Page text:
More Evidence Links Marijuana With Psychosis

New evidence underscores what we have said for years: Marijuana use carries a number of dangers, including a link to psychosis.

NPR reports this week,

Several past studies have found that more frequent use of pot is associated with a higher risk of psychosis — that is, when someone loses touch with reality. Now a new study published Tuesday in the The Lancet Psychiatry shows that consuming pot on a daily basis and especially using high-potency cannabis increases the odds of having a psychotic episode later.

“This is more evidence that the link between cannabis and psychosis matters,” says Krista M. Lisdahl, a clinical neuropsychologist at the University of Wisconsin, Milwaukee, who wasn’t involved in the study.

The article goes on to say the study found daily marijuana users were three times more likely to suffer a psychotic episode than non-users, and those who started using marijuana at 15 years of age or younger faced an increased mental health risk compared to those who started using marijuana when they were older.

Many of the study’s findings focus on use of “high potency” cannabis, but as the article notes, the average marijuana on the market in the U.S. and Europe qualifies as “high potency” cannabis — meaning the study has serious implications for everyone using so-called “medical” and recreational marijuana.

As we keep saying, marijuana may be many things, but “harmless” simply is not one of them.

Photo Credit: My 420 Tours [CC BY-SA 4.0 (]

Proposal Would Make It Easier to Use Marijuana in Arkansas

Yesterday we shared a commentary from our friends at the Colson Center for Christian Worldview highlighting a New York Times op-ed about the growing public health threat posed by marijuana.

This week a bill was filed at the Arkansas Legislature making it easier for Arkansans to use marijuana under the state’s so-called “medical marijuana” amendment.

Currently, Amendment 98 to the Arkansas Constitution lets Arkansans use marijuana if they have any one of a long list of qualifying conditions.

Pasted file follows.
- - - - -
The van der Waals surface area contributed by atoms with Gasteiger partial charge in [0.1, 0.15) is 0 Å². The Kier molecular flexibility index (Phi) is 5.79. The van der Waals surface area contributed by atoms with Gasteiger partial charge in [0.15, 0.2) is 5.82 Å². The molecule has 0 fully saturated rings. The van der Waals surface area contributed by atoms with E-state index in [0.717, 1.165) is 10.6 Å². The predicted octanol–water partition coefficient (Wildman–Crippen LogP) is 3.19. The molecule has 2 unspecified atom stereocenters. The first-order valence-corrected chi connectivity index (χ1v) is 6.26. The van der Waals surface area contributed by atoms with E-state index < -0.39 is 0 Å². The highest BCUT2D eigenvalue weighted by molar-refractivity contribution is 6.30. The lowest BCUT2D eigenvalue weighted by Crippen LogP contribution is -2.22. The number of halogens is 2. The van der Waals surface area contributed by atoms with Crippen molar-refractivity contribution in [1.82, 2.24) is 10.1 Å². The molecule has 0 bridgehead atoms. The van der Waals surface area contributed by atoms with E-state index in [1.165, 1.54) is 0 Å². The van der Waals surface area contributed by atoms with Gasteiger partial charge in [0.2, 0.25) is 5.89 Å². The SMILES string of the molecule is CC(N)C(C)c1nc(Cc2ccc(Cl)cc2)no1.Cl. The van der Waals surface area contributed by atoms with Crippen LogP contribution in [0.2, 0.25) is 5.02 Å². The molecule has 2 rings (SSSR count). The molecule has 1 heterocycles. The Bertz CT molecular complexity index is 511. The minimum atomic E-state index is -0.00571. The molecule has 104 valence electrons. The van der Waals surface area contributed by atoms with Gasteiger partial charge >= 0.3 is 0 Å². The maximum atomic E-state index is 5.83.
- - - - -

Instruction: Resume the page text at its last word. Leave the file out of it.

H.B. 1150 by Rep. Doug House (R – North Little Rock) expands the list of qualifying conditions to add the following:

  • adiposis dolorosa or Dercum’s Disease
  • anorexia
  • Arnold-Chiari malformation,
  • asthma,
  • attention deficit disorder,
  • attention deficit hyperactivity disorder
  • autism
  • bipolar disorder
  • bulimia
  • causalgia
  • chronic inflammatory demyelinating polyneuropathy
  • chronic insomnia
  • chronic obstructive pulmonary disease
  • complex regional pain syndrome Type I and Type II
  • dystonia
  • emphysema
  • fibrous dysplasia
  • general anxiety disorder
  • hydrocephalus
  • hydromyelia
  • interstitial cystitis
  • lupus
  • migraine
  • myasthenia gravis
  • myoclonus
  • nail-patella syndrome
  • neurofibromatosis
  • Parkinson’s Disease
  • posterior lateral sclerosis
  • post concussion syndrome
  • reflex sympathetic dystrophy
  • residual limb and phantom pain
  • restless leg syndrome,
  • Sjogren’s syndrome,
  • spinocerebellar ataxia
  • spinal cord injury or disease including without limitation arachnoiditis
  • syringomyelia
  • Tarlov cysts
  • traumatic brain injury

If passed, H.B. 1150 would let people with COPD or emphysema smoke marijuana.

It would let parents give marijuana to their child if the child tests positive for ADD or ADHD.

It would let people with traumatic brain injuries use marijuana.

Of course, research does not show that marijuana is effective treating these conditions. However, research has shown that marijuana smoke contains more tar and carcinogens than tobacco, and marijuana-use is linked to a host of mental problems, including permanent loss in IQ and increased risk of schizophrenia.

In other words, it probably isn’t a good idea to let people with lung disease smoke marijuana, and it probably isn’t a good idea to give marijuana to people with learning disabilities or brain injuries.

Arkansas’ marijuana amendment already makes it very easy for people to use marijuana, but H.B. 1150 arguably makes it even easier.

You can contact your state representative about H.B. 1150 by calling the Arkansas House of Representatives at (501) 682-6211.